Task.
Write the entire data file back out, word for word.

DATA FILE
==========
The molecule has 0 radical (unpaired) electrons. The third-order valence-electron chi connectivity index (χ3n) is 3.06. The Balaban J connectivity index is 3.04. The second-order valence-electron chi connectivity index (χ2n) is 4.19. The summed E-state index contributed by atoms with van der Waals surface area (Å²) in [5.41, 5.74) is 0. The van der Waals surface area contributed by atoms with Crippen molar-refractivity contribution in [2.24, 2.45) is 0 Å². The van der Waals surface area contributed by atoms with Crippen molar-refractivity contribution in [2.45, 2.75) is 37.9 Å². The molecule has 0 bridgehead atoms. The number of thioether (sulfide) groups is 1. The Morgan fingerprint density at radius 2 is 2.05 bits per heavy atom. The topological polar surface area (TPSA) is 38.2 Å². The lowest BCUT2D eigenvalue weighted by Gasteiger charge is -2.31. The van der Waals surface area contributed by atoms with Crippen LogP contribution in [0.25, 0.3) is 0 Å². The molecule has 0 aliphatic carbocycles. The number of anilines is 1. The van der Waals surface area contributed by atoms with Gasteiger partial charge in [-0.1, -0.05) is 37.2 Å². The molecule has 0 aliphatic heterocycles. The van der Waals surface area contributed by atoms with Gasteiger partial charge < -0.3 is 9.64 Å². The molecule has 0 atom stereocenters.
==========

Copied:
The molecule has 0 radical (unpaired) electrons. The third-order valence-electron chi connectivity index (χ3n) is 3.06. The Balaban J connectivity index is 3.04. The second-order valence-electron chi connectivity index (χ2n) is 4.19. The summed E-state index contributed by atoms with van der Waals surface area (Å²) in [5.41, 5.74) is 0. The van der Waals surface area contributed by atoms with Crippen molar-refractivity contribution in [2.24, 2.45) is 0 Å². The van der Waals surface area contributed by atoms with Crippen molar-refractivity contribution in [2.45, 2.75) is 37.9 Å². The molecule has 0 bridgehead atoms. The number of thioether (sulfide) groups is 1. The Morgan fingerprint density at radius 2 is 2.05 bits per heavy atom. The topological polar surface area (TPSA) is 38.2 Å². The lowest BCUT2D eigenvalue weighted by Gasteiger charge is -2.31. The van der Waals surface area contributed by atoms with Crippen LogP contribution in [0.25, 0.3) is 0 Å². The molecule has 0 aliphatic carbocycles. The number of anilines is 1. The van der Waals surface area contributed by atoms with Gasteiger partial charge in [-0.1, -0.05) is 37.2 Å². The molecule has 0 aliphatic heterocycles. The van der Waals surface area contributed by atoms with Gasteiger partial charge < -0.3 is 9.64 Å². The molecule has 0 atom stereocenters.